Our imports from them are the most robust of all their trading partners. We import almost $500 billion in goods from China, which is close to 20% of all their exports. (www.worldstopexports.com/chinas-top-import-partners) The tariffs are starting to take their toll! “Exports from China tumbled 20.7% year-on-year to USD 135.2 billion in February 2019, the most since February 2016 and far worst than market expectations of a 4.8% decline, amid weakening global demand, ongoing trade tensions with the US, and a series of lunar New Year holidays which started in February.” (HTTPS://tradingeconomics.com/china/exports)
Contrary to the “experts”, this strategy is working. China is hard at work negotiating a fair-trade deal with the US. Trump says that this trade deal has “a very good chance of happening”. “The hardest issues have already been resolved, but the two countries still have to hash out intellectual property theft issues and certain tariffs. (www.cbsnews.com/news/trump-meets-with-chinese-vice-premier-liu-he-as-ttade-talks-appear-to-wind-down-live-stream-2019-04-04/) Another site says that “Deal is close, enforcement is sticky point with China”. (www.agweb.com/mmobile/article/more-trade-talks-with-china-this-week)
It looks increasingly like this deal will pan out much the same way as the NAFTA negotiation. Trade between the two countries will be fairer, and will most likely benefit both the US and China. Bad practices on the part of China will be curtailed, and a sense of respect will be a requirement on both sides. Intellectual theft will be curtailed, and no longer will there be a requirement for companies to turn over patented information in order to penetrate the Chinese market. This has the potential for both countries to benefit, and with more economic intertwining, it will also dampen the march to a new “Cold War”.
As a retired person, I don’t think this turn of events will have a direct impact on my personal life, but it will on my children and grandchildren. With a fair-trade policy, and closer ties with this rival, my people will have the opportunity to thrive economically in this new environment. They will also have a level of tension lowered, so that they will not necessarily worry about conflict with this growing powerhouse of a country that will be a big player with international politics in the future. This is a great policy for America, and a great policy for China. Everyone wins, and tensions are reduced. I look forward to this deal coming to fruition in the next 4 to 8 weeks.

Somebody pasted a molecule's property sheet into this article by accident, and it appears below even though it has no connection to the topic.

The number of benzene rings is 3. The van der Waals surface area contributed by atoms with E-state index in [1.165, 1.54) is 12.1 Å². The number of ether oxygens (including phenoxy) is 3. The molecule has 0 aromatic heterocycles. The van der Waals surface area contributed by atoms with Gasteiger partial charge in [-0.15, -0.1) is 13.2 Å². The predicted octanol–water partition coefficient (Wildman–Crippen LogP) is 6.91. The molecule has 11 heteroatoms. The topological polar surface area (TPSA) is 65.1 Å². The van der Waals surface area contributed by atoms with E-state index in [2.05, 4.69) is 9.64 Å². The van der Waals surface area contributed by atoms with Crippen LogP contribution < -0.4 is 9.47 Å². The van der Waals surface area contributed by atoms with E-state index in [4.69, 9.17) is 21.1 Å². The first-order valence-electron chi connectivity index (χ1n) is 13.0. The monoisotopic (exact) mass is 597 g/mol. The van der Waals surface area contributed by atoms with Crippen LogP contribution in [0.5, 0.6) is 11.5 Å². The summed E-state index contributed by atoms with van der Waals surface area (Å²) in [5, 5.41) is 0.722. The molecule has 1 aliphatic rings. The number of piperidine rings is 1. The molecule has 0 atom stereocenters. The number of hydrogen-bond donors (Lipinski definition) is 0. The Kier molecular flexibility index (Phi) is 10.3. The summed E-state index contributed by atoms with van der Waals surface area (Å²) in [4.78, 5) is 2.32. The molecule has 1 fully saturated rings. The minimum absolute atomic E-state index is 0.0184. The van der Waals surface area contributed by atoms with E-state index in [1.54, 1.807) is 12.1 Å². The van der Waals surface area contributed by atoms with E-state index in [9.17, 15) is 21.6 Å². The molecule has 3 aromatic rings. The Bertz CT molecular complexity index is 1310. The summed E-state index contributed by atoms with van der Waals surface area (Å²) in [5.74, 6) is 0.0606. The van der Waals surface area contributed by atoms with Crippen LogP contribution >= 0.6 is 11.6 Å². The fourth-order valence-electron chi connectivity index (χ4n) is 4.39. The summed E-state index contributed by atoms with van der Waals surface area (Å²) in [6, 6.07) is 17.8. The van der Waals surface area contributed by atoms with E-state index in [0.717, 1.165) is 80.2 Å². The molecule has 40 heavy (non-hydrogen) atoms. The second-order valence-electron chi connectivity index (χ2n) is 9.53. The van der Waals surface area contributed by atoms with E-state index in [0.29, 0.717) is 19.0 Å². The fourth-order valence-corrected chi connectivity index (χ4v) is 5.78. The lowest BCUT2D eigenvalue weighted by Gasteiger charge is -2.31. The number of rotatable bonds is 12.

www.agweb.com/mobile/article/more-trade-talks-with-china-this-week “Deal is close, enforcement is sticky point with China.”
www.cbsnews.com/news/trump-meets-with-chinese-vice-premier-liu-he as-trade-talks-appear-to-wind-down-live-stream-2019-04-04/ “Trump says trad deal has “Very good chance of happening”. By Grace Segers 4-4-2019 “Hardest issues already resolved, but the two countries still have to hash out intellectual property theft issues and certain tariffs.”
www.worldstopexports.com/cinias-top-import-partners 1. US $479.7 billion in imports from China (19.2% of Chinese exports)
HTTPS://tradingeconomics.com/china/exports “Exports from China tumbled 20.7% year-on-year to usd 135.2 billion in February 2019, the most since February 2016 and far worst than market expectations of a 4.8% decline, amid weakening global demand, ongoing trade tensions, with the US and a series of lunar New Year holidays which started in February.”